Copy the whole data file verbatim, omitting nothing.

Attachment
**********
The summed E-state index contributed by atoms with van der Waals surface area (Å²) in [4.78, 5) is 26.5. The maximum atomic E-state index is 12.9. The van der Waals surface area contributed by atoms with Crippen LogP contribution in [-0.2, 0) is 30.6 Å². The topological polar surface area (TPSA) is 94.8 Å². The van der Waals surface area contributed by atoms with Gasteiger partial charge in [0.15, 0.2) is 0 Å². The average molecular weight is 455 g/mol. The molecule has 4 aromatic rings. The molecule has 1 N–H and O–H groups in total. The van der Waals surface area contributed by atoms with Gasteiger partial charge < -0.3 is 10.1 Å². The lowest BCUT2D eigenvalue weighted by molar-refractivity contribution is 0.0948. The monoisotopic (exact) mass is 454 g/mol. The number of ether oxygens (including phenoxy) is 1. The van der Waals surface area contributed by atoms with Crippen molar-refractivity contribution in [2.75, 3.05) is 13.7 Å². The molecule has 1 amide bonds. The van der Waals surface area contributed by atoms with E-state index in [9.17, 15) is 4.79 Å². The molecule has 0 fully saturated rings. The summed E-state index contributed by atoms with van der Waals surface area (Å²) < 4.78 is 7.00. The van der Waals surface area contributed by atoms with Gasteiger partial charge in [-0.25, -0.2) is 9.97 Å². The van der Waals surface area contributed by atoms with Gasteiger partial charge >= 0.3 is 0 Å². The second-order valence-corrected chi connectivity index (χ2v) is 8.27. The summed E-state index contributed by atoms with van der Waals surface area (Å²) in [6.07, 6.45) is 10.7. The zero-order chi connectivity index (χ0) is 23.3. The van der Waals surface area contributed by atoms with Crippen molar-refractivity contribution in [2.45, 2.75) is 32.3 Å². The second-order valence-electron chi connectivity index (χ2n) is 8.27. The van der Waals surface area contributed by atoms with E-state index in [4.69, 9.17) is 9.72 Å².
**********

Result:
The summed E-state index contributed by atoms with van der Waals surface area (Å²) in [4.78, 5) is 26.5. The maximum atomic E-state index is 12.9. The van der Waals surface area contributed by atoms with Crippen LogP contribution in [-0.2, 0) is 30.6 Å². The topological polar surface area (TPSA) is 94.8 Å². The van der Waals surface area contributed by atoms with Gasteiger partial charge in [0.15, 0.2) is 0 Å². The average molecular weight is 455 g/mol. The molecule has 4 aromatic rings. The molecule has 1 N–H and O–H groups in total. The van der Waals surface area contributed by atoms with Gasteiger partial charge < -0.3 is 10.1 Å². The lowest BCUT2D eigenvalue weighted by molar-refractivity contribution is 0.0948. The monoisotopic (exact) mass is 454 g/mol. The number of ether oxygens (including phenoxy) is 1. The van der Waals surface area contributed by atoms with Crippen molar-refractivity contribution in [2.75, 3.05) is 13.7 Å². The molecule has 1 amide bonds. The van der Waals surface area contributed by atoms with E-state index in [9.17, 15) is 4.79 Å². The molecule has 0 fully saturated rings. The summed E-state index contributed by atoms with van der Waals surface area (Å²) < 4.78 is 7.00. The van der Waals surface area contributed by atoms with Gasteiger partial charge in [-0.25, -0.2) is 9.97 Å². The van der Waals surface area contributed by atoms with Gasteiger partial charge >= 0.3 is 0 Å². The second-order valence-corrected chi connectivity index (χ2v) is 8.27. The summed E-state index contributed by atoms with van der Waals surface area (Å²) in [6.07, 6.45) is 10.7. The zero-order chi connectivity index (χ0) is 23.3. The van der Waals surface area contributed by atoms with Crippen molar-refractivity contribution in [2.45, 2.75) is 32.3 Å². The second-order valence-electron chi connectivity index (χ2n) is 8.27. The van der Waals surface area contributed by atoms with E-state index in [4.69, 9.17) is 9.72 Å².